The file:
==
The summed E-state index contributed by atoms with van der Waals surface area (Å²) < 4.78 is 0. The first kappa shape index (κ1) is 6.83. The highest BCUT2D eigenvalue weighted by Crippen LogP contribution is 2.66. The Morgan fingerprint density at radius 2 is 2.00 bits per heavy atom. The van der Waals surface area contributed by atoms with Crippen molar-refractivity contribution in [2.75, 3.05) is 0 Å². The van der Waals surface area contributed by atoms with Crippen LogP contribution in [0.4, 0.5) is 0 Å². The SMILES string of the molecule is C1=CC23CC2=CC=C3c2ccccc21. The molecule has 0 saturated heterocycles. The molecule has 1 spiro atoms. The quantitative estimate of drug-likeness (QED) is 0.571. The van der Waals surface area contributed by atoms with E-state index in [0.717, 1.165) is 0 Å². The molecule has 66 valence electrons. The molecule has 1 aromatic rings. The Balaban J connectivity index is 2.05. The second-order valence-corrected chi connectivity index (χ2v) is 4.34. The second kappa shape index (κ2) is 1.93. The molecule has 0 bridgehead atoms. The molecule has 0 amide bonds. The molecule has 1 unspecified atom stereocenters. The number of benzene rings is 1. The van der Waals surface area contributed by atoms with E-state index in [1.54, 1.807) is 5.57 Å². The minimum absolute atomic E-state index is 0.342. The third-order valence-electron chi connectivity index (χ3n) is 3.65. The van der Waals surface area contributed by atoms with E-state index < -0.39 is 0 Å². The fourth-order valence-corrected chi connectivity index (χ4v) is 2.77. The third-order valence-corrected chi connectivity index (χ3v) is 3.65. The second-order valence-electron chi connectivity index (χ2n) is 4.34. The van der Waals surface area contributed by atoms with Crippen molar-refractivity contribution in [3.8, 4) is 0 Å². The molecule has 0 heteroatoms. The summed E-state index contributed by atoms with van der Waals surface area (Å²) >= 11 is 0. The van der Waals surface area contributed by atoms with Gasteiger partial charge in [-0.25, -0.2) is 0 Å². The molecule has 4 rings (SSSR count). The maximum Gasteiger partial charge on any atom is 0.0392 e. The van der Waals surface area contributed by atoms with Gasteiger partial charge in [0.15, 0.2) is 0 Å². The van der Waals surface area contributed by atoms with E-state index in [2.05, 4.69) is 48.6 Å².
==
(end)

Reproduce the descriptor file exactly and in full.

The summed E-state index contributed by atoms with van der Waals surface area (Å²) < 4.78 is 0. The first kappa shape index (κ1) is 6.83. The highest BCUT2D eigenvalue weighted by Crippen LogP contribution is 2.66. The Morgan fingerprint density at radius 2 is 2.00 bits per heavy atom. The van der Waals surface area contributed by atoms with Crippen molar-refractivity contribution in [2.75, 3.05) is 0 Å². The van der Waals surface area contributed by atoms with Crippen LogP contribution in [0.4, 0.5) is 0 Å². The SMILES string of the molecule is C1=CC23CC2=CC=C3c2ccccc21. The molecule has 0 saturated heterocycles. The molecule has 1 spiro atoms. The quantitative estimate of drug-likeness (QED) is 0.571. The van der Waals surface area contributed by atoms with E-state index in [0.717, 1.165) is 0 Å². The molecule has 66 valence electrons. The molecule has 1 aromatic rings. The Balaban J connectivity index is 2.05. The second-order valence-corrected chi connectivity index (χ2v) is 4.34. The second kappa shape index (κ2) is 1.93. The molecule has 0 bridgehead atoms. The molecule has 0 amide bonds. The molecule has 1 unspecified atom stereocenters. The number of benzene rings is 1. The van der Waals surface area contributed by atoms with E-state index in [1.54, 1.807) is 5.57 Å². The minimum absolute atomic E-state index is 0.342. The third-order valence-electron chi connectivity index (χ3n) is 3.65. The van der Waals surface area contributed by atoms with E-state index < -0.39 is 0 Å². The fourth-order valence-corrected chi connectivity index (χ4v) is 2.77. The third-order valence-corrected chi connectivity index (χ3v) is 3.65. The second-order valence-electron chi connectivity index (χ2n) is 4.34. The van der Waals surface area contributed by atoms with Crippen molar-refractivity contribution in [3.8, 4) is 0 Å². The molecule has 0 heteroatoms. The summed E-state index contributed by atoms with van der Waals surface area (Å²) >= 11 is 0. The van der Waals surface area contributed by atoms with Gasteiger partial charge in [-0.25, -0.2) is 0 Å². The molecule has 4 rings (SSSR count). The maximum Gasteiger partial charge on any atom is 0.0392 e. The van der Waals surface area contributed by atoms with Gasteiger partial charge in [0.15, 0.2) is 0 Å². The van der Waals surface area contributed by atoms with E-state index in [2.05, 4.69) is 48.6 Å².